Emotion at high altitude

My very dear blog,

I’ve been in London nearly a week, now, and a little surprised to find I haven’t had time to update you. It’s not as if it’s been technically hard to do so, either. My laptop’s wireless function allows me to sit in the British Library and order books from the catalogue without leaving my seat; I’ve paid a modest sum so I can also access my email and the web there; and have even worked out how to take pictures on my new cheap little phone (which has a thousand more features than the old Australian one) and download them (see below). My hotel also has free wireless in the lounge. Here's the view from where I'm sitting in the lobby.



I also realise that the nature of the blog means that I could write, as normal, from London and still seem to be writing from within the blogspace, but I feel so far from home that it is as if I am writing back to my desk at home, hence the epistolary style.

The flight over was pretty punishing, as always. I had a nice seat, but the plane was crowded and we were stuck on the tarmac for two hours in Singapore before we took over for the second leg. I read a little (Sebastian Faulks' Human Traces) and watched a couple of movies: Shakespeare in Love and The Holiday, and wept, indiscriminately, at various points in both. My friend Peter calls this "emotion at high altitude", and it's true that there's nothing like a long distance flight for exacerbating and accentuating emotion. This trip seems harder than some too; and it's true that this last week has been rather mixed, workwise. If I'd been smart, or able, I would have finished the paper before I left Melbourne, but it just wasn't to be. I've thus been uncertain as to how best to use my time here: in the archives, at London or Windsor, or just writing the paper. It's an awful feeling, not knowing what to do, what to transcribe, what to read, what to write. However, the pressure of the paper has come to the surface, and I've written a punishing 1200 words today. Still, it's the usual mix of anxiety about conference papers; again, what to read, and what to write.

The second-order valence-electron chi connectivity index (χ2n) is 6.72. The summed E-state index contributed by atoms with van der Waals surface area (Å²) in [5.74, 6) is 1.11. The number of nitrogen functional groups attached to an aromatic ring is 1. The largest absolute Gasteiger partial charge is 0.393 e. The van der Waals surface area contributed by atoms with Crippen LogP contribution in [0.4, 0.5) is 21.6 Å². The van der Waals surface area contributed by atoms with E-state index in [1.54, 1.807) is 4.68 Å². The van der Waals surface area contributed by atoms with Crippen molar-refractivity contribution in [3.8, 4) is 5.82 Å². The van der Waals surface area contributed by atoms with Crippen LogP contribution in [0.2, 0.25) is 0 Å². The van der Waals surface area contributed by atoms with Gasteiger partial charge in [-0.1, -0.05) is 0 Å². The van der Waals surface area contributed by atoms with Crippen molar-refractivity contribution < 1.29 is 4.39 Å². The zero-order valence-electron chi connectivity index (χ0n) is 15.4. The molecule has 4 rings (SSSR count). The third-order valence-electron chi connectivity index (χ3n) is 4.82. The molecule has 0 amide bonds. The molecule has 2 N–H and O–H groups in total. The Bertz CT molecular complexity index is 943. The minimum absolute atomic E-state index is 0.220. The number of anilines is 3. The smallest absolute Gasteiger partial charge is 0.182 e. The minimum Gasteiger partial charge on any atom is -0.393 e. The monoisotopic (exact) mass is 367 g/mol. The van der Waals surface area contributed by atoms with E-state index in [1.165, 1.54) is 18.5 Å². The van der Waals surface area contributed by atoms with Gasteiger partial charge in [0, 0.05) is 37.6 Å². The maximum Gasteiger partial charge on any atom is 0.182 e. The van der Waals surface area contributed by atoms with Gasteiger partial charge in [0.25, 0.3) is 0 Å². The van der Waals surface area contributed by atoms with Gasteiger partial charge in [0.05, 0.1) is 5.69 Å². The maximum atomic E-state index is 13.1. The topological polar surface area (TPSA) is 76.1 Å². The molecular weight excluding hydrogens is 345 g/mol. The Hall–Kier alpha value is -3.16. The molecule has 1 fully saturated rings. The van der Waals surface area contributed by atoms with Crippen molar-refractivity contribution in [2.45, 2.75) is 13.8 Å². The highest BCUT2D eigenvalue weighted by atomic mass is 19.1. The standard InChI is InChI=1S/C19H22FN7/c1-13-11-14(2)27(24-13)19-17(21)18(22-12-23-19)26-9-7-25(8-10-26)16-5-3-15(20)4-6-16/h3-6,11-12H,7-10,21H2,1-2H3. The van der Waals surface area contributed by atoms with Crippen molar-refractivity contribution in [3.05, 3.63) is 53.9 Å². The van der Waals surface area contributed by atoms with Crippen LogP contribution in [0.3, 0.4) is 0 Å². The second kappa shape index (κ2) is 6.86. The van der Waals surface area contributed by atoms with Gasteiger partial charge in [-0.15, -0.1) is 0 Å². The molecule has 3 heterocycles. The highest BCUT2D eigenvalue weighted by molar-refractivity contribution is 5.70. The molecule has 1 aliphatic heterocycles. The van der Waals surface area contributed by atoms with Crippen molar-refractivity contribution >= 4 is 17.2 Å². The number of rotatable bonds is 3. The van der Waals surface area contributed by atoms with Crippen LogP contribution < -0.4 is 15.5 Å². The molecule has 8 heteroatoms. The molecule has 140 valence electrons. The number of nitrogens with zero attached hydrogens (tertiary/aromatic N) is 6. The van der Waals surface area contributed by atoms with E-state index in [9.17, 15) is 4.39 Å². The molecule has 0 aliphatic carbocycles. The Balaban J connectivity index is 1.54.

Having friends and family in London makes it much easier, I must say, and I don't get a chance to be lonely. I'm also keeping up some little routines. I get up and have breakfast, then head out for a good 40 minute walk. The first few mornings I looked for a nice route around Bloomsbury; now I just settle for several turns around Gordon Square:



This takes me past the house where Woolf lived:



So I guess, as I take my "turn" around the square (though at top pace, and about eight times!), I am walking in paths she trod. I then skip over to the slightly larger Russell Square, for more of the same, where there is a rather odd floral display:



I then come back and shower and head off to the library, along with thousands of others. The library is under financial pressure, so they have allowed undergraduates to come and use it, to make it look as if the service is being used. Which is fine and dandy, except that it is unpleasantly crowded, and you cannot always get a seat. Which, if you've come a long way to read Edward VI's drafts of his changes to the Ordinances of the Order of the Garter, and know that your seat has been taken by a student falling asleep over the notes for their first-year biology exam, is not conducive to happiness and calm.

Well, I've spent long enough at the computer today, so I'll sign off for now. I hope you're checking out all the other blogs for me while I'm away.

Wish you were here,

Stephanie

Thursday, April 05, 2007

Medievalism in Australian Poetry

Lovely to see Melanie Duckworth's essay on the medievalism of Les Murray in yesterday's Australian. I heard Melanie give this paper at ANZAMEMS in Adelaide, and it's great to see an academic paper make such an easy transition to the national newspaper. It's also good to see someone else writing about the topic of our current grant application!

Melanie works from Murray's defence of the Boeotian sensibility (rural, natural, creative) as opposed to an Athenian one (urban, artificial, rationalist and colonialist) and shows how he associates this with the vernacular, with the first phase of European settlement in Australia, with the medieval, and even with Aboriginal art. Murray's vision is counter-intuitive, provocative, sweeping, but in the end, not all that convincing. He writes:

"Within our civilisation we repeatedly see a pattern of autonomous, distinctive art at the beginning of each people's cultural history ... Each New World people gets, as it were, a short period of anarchic, makeshift cultural independence in which to produce its Chaucers and Langlands and its literary and artistic gothic cathedrals, or at least the foundations for them."

There's something about such sweeping statements that makes me very nervous. All I can really see here is Murray's desire to make his own genealogy, to find a distant analogue for his own tradition of "anarchic, makeshift cultural independence". The identification of this vernacular as a medieval is problematic, as Melanie's article shows. Murray's self-marginalisation (even though he is perhaps Australia's best-known poet) draws on a set of associations between the medieval, the vernacular, and the underdog. This last, in many forms of Australian culture, is a sure fire way of attracting support; but Melanie comments further: "If Murray medievalises himself, he is also medievalised by others, positively and negatively."